For that reason, the conversational interface that chatbots represent will continue to grow in usefulness. For AWS Lex, this typically means using a Lambda function to connect to these other systems.

While risking over-hype here, talking about chatbots and serverless code in the same blog post, this was something I got running in an hour or so:

const AWS = require('aws-sdk')
const S3 = new AWS.S3({
    maxRetries: 0,
    region: 'us-east-1',
})

const getCourses = () => {
    return new Promise( (resolve, reject) => {
        S3.getObject({
            Bucket: 'your-bucket-here',
            Key: 'your-file.json'
        }, function (err, data){
            if (err !== null){
                reject(err)
            }
            resolve(JSON.parse(data.Body.toString('utf-8')))
        })
    })
}

const processRequest = (request, callback) => {

    const CourseType = request.currentIntent.slots.CourseType
    const StudentLevel = request.currentIntent.slots.StudentLevel


    getCourses().
    then( data => {
        let message
        let courses = data.data.filter(course => {
            return (course.subject_desc.toLowerCase().includes(CourseType))
        })

        if (!courses.length > 0){
            message = "Sorry, we couldn't find any courses in that discipline or at that level. Let me know if want me to look again for something else."
        } else {
            message = `We found ${courses.length} courses: \n
                ${courses.map(course => `${course.subject} ${course.course_number}-${course.section}: ${course.title}`).join('\n')}
            `
        }

        let response = {
            "dialogAction": {
                "type": "Close",
                "fulfillmentState": "Fulfilled",
                "message": {
                    "contentType": "PlainText",
                    "content": message
                }
            }
        }

        callback(null, response)


    }).catch(err => callback(err))

}

This is some example backend logic currently running on our chatbot. When a particular intent is ready to be fulfilled, the chatbot passes a message to this Lambda function written in JavaScript. The script analyzes the course information stored in the chat slots, pulls in a huge array of course data from a JSON file stored in S3, then looks for areas where the course data matches the user input.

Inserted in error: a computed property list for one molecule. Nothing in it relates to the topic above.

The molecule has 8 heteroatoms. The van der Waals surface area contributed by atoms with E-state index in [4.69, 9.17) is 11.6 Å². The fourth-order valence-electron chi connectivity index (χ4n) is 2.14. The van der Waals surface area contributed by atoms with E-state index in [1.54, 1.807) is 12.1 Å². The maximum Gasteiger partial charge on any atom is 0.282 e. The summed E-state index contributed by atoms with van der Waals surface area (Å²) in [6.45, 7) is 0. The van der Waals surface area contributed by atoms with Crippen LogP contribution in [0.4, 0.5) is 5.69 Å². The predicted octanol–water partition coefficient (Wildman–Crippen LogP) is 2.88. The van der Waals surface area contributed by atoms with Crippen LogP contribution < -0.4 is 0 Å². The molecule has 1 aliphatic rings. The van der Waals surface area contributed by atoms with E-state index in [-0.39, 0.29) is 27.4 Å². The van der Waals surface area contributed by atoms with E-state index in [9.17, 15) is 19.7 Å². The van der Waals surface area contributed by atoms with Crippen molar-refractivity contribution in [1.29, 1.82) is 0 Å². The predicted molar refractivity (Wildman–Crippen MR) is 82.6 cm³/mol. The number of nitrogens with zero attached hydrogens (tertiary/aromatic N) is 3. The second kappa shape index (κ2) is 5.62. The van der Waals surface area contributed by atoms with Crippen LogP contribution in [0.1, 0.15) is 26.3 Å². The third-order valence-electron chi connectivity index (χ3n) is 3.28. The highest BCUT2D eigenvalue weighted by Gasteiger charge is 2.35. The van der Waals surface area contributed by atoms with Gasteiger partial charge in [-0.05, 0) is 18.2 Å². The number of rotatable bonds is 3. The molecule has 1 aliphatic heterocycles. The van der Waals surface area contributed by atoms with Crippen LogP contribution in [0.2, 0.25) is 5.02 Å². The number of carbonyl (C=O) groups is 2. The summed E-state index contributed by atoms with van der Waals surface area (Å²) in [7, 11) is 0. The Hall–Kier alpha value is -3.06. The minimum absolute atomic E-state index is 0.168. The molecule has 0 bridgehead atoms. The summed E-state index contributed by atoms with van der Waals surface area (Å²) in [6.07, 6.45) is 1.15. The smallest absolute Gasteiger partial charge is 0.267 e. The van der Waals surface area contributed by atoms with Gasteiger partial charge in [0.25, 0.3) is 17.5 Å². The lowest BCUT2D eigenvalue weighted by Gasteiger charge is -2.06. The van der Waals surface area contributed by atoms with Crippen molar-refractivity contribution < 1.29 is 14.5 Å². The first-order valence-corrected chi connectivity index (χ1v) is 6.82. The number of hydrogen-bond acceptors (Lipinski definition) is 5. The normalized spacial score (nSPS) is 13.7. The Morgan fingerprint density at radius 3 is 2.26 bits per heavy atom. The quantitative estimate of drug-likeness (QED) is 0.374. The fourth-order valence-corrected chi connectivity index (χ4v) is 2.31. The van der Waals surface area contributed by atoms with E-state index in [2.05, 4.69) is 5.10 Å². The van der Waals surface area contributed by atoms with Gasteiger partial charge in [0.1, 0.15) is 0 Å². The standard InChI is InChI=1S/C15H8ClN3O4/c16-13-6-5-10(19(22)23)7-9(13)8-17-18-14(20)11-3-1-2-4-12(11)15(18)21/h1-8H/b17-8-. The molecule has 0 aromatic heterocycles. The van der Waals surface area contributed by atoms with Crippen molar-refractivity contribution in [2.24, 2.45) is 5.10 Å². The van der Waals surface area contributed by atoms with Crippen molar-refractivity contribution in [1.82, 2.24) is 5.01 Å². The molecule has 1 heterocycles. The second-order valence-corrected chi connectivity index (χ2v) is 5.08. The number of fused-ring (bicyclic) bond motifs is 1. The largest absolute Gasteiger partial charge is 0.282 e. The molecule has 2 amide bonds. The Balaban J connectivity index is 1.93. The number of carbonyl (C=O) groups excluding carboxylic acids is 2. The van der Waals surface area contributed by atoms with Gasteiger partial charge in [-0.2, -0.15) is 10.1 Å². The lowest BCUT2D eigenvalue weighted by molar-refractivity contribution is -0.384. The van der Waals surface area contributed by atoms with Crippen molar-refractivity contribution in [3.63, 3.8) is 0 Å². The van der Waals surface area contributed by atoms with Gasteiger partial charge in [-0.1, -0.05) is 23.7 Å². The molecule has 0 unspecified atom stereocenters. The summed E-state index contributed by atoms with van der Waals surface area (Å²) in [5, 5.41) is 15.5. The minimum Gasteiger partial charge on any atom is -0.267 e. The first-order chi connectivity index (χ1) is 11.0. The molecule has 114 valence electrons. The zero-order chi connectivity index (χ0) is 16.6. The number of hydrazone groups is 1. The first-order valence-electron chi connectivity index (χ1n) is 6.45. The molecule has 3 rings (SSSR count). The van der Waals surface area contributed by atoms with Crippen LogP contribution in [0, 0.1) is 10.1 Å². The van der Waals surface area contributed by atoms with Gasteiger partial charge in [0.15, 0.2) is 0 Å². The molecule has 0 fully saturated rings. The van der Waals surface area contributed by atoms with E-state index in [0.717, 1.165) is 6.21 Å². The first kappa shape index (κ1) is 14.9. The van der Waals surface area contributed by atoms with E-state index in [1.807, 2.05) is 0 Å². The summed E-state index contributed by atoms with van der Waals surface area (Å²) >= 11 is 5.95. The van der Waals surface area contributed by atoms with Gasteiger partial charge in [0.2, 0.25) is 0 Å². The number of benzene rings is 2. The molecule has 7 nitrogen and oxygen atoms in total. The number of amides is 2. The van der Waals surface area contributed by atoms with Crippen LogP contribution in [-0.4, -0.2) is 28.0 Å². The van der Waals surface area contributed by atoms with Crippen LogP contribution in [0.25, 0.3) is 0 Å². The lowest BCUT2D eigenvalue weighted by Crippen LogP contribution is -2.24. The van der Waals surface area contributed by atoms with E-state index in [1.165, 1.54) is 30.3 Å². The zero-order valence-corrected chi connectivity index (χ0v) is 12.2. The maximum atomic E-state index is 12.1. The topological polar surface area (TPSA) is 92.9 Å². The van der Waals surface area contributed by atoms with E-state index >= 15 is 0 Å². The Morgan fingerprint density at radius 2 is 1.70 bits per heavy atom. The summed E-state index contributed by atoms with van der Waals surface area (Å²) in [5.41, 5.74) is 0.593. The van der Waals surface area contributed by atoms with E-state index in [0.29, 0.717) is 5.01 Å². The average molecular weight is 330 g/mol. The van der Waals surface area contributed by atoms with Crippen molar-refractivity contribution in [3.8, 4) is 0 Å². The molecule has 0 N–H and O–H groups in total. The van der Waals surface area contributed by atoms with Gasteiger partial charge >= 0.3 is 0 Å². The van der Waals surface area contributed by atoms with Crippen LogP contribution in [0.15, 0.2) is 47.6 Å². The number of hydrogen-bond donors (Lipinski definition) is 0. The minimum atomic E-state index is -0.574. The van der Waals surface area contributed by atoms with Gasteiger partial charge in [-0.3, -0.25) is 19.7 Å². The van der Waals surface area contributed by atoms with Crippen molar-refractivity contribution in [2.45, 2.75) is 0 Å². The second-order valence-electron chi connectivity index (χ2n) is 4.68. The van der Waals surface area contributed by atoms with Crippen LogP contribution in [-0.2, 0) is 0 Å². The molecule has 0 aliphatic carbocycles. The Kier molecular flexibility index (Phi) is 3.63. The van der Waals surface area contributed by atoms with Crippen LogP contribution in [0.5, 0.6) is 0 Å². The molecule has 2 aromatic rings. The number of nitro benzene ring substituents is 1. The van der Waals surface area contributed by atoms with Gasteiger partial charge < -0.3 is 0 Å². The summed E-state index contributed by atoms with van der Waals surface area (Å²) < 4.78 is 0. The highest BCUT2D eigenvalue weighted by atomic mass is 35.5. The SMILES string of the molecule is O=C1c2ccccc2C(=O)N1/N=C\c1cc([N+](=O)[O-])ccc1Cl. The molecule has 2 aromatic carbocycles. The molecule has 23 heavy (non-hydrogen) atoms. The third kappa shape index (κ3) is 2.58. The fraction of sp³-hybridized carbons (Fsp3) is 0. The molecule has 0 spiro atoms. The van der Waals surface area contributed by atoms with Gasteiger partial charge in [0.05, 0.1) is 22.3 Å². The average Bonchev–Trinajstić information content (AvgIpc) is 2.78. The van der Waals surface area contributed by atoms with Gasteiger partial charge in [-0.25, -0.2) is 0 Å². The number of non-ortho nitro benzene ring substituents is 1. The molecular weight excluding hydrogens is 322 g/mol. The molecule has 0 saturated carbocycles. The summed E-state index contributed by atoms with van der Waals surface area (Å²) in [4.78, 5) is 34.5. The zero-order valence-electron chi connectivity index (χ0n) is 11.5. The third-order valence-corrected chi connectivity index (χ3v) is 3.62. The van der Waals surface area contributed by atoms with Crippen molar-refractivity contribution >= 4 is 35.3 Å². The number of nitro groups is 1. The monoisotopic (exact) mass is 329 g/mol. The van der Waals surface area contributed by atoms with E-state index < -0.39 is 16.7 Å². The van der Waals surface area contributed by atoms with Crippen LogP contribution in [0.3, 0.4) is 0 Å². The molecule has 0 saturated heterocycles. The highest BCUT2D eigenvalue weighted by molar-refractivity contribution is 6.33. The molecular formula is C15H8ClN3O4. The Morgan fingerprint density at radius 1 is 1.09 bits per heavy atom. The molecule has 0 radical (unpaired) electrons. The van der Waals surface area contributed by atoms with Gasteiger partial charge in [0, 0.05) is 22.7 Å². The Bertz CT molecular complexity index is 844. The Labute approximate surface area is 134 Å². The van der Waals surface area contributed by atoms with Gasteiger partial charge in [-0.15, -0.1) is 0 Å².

The Lambda function then creates a JSON response with a message to the user that it passes back off to the chatbot. While this is a pretty simple MVP for this concept, hopefully you can see that there really isn’t a limit to the sophistication of the types of tasks we can complete using the conversational interface.

At the same time, while the Natural Language Processing used by the chat bot is impressive to someone who’s spent years studying syntax and semantics, bots are not some magical box that will make things happen on their own.

All of the examples created by Amazon exhibit complex application logic that tells the chatbot how to respond based on user input. The chatbot does a good job of analyzing human utterances and saying “Hey, it sounds like they want to do X.” However, even getting this right requires a lot of human intervention throughout the process.

Making a Chatbot with Amazon LEX

Hopefully, this post will be a helpful introduction for some folks interested in the latest chatbot craze, but at the same time I also hope that this will underscore the limits of the ‘AI’ products being touted at present. Creating even a moderately functional chatbot requires much more human involvement than anyone proclaiming wizardry will want to admit, so don’t ignore the man behind the curtain.

The post Making a Chatbot with Amazon LEX appeared first on Jeff Everhart.

Making a Chatbot with Amazon LEX

Making a Chatbot with Amazon LEX

What follows here is an exploration of an evolving project I’m working on to provide some additional touch points for current and prospective students in online courses at VCU.

Chatbots, AI, Machine Learning, and other terms with similar connotations seem to be all the rage nowadays, but using publicly available cloud services, we can get pretty close to creating some powerful new tools.

What is a Chatbot?

First, let’s get this definition out of the way. Amazon bills its Lex service as “a service for building conversational interfaces into any application using voice and text.”

And this is a pretty good way of thinking about what a chatbot really is, an interface. At the end of the day, most of us don’t talk or write just for our own enjoyment, we do so to produce results, get information, or make something happen.

With a chatbot, or conversational interface, we can allow people to arrive at those ends using natural language instead of an interface that I might construct out of buttons and form fields.

However, the metaphor of the interface is pretty apt here, as we are still essentially inputing data by talking or typing and getting data back from some backend service.

Making a Chatbot with Amazon LEX